The seeds can also be removed and put into a bag of slightly damp soil and kept in the refridgerator for at least 90 days and then planted in the garden. They can take up to a month to germinate and the rate of germination is not supposed to be really high so planting a good amount might be important. So you might try planting those dry ones right now or keeping them in the fridge for a time and planting late in the spring.

Year Round Vegetable Gardener said...

Wow.. what plump looking hips - rose hips, I mean! :) They are so beautiful, but i can't believe the birds haven't gotten to them yet! They are very high in vitamins and here in NS, rose hip jelly is very common - as is tea. I'm hoping to plant at least a dozen roses this summer.. I'll have to consider the winter interest of the hips, as well as the summer blooms.. Thanks for this!
Niki

Mr. H. said...

Niki - I suppose that I really must try making up some rose hip jelly one of these years as I have never tried it. The same spot where we gather these rose hips also provides an abundance of wild parsley, sage, black and red hawthorn berries, morel mushrooms, wild onions, asparagus, saskatoon berries and no doubt many more wild edibles that I have yet to uncover...truly amazing. And yes, the birds are very kind and leave most everything.:)

The Cottage Garden Farmer said...

As Rachelanwen said above, Rose Hip Syrup was given to all children in the fifties in the UK. I resurected the old war time recipe for a blog post myself last year and made some syrup which was delicious on pancakes and ice cream as well as being just good for you! All rosehips work for this, the tiny wild dog rose ones, or the big fat rugosas. Kathy

Sense of Home said...

What a wonderful way to get your vitamin C. You have no snow, it looks warm, I'm jealous. It is time for spring to come.

-Brenda

Ohiofarmgirl said...

*OFG standing outside with Dog#1 beside rose bush, punching each other in the arm, daring each other to take a taste*
OFG: you try it
dog: you try it
OFG: Ham?
dog: sounds good...
;-)

so.. what do they taste like?

Faith said...

Rose hips sound great. Ours are usually gone by this time of year. Maybe a project for a later date.

Mr. H. said...

Kathy - I just finished reading your post on rose hip syrup, thank you for sharing this. What could be better than a syrup full of vitamin C.:)

Brenda - We have been in and out of warm (40°) weather all winter long. beleive it or not we have recieved a fair amount of snow but it is mostly melted now. This mornings temperature is only 3°but when the sun is shining it is not too bad out.

Ohiofarmgirl - I suprised the dog did not like them...they taste just like bacon.:) Seriously though, the good ones have a sweet citrus flavor to them...we like them.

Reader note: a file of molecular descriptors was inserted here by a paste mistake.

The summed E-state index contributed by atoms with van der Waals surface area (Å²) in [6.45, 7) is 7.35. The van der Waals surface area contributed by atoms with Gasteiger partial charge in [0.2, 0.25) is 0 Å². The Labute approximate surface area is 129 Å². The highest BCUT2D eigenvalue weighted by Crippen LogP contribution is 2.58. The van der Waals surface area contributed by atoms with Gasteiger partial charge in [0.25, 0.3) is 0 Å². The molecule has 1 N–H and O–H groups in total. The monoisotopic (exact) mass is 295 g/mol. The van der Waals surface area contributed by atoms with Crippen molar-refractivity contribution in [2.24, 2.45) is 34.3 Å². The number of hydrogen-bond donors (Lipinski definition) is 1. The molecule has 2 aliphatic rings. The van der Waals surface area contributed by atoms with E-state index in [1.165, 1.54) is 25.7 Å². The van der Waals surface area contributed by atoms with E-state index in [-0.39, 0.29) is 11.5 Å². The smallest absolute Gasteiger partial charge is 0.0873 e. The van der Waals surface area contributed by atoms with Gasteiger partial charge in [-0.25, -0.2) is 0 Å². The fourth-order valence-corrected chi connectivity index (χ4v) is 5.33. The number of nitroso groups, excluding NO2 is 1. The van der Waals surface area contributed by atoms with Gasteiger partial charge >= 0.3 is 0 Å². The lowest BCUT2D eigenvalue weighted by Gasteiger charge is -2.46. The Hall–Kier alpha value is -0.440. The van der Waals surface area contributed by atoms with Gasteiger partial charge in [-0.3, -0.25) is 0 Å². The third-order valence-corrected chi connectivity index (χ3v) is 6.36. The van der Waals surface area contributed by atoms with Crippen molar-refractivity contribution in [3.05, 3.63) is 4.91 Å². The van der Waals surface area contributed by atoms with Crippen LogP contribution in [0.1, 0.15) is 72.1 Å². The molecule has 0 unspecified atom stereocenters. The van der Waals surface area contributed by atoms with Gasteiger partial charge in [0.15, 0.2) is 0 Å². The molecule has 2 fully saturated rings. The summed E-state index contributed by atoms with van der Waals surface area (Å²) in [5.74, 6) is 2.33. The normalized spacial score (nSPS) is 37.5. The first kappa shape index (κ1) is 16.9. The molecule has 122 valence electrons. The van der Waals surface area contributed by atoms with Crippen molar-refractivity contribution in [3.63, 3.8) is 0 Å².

Faith - Ours seem to stay on the bush for quite some time. Of course, it helps that the animals don't seem to find the ones along the river.

Eliza @ Appalachian Feet said...

Wow, that rose is definitely generous with its hip production! I'm glad you mentioned harvesting this time of year, I thought I was a little too late to pick mine.

Ohiofarmgirl said...

well now, if there is bacon involved
;-)
ps yay we still have the lights on!

Ms. Adventuress said...

I'm so glad you enjoyed reading about The Tree. You are so right. Health is our wealth!

Elizabeth said...

Loaded with vitamin C and a few other mild phytochemicals, as per Dr. Duke. How lovely to have that burst of red in the dead of winter. I wish I could taste one.
Peace & Raw Health,
E

Mr. H. said...

Eliza - All I know is that the ones we have been picking sure do taste good and yes, some of those bushes sure are loaded..:)

Ohiofarmgirl - I saw on the news last night just one big swath of nasty weather going right through Ohio. The only thinh we are getting is a bit of cold...nothing too abnormal though. Lots of sunshine too, the weather girl called in cosmetic sunshine and blue bird skys...she really did and now we just might have to make fun of her forever.:)

Ms. Adventuress - Yep, I wouldn't take all the gold in Fort Knox in trade for poor health.

Elizabeth - You would appreciate their citrusy flavor and no doubt make good use of them. From an article I just read -

"Not all hips have high concentrations of Vitamin C. Domestic roses, such as the ones you find in your yard are lower in Vitamin C than their wild counterparts. Wild varieties, such as the Rosa canina or R. Rugosa can contain between 1500-2500 grams of Vitamin C per 100 grams of weight. Oranges on the other hand, contain around 53 mgs of Vitamin C per 100 grams of weight."

The ones we pick off are the Rosa Rugosa variety as near as I can tell...what an amazing plant.:)

Ohiofarmgirl said...

Well we should make fun of her! But not you.. pop on by.. I have a little something for you
:-)

Sheryl at Providence Acres Farm said...

This is an inspriation! We have a lot of wild roses on our property that I have no bothered with. This year I am gonig to collect the hips and make jelly! I might even move a few of the closer to the house and cultivate them a bit just for that purpose!

Mr. H. said...

Sheryl - That's great, I have yet to make jelly with them but really should give it a try too.:)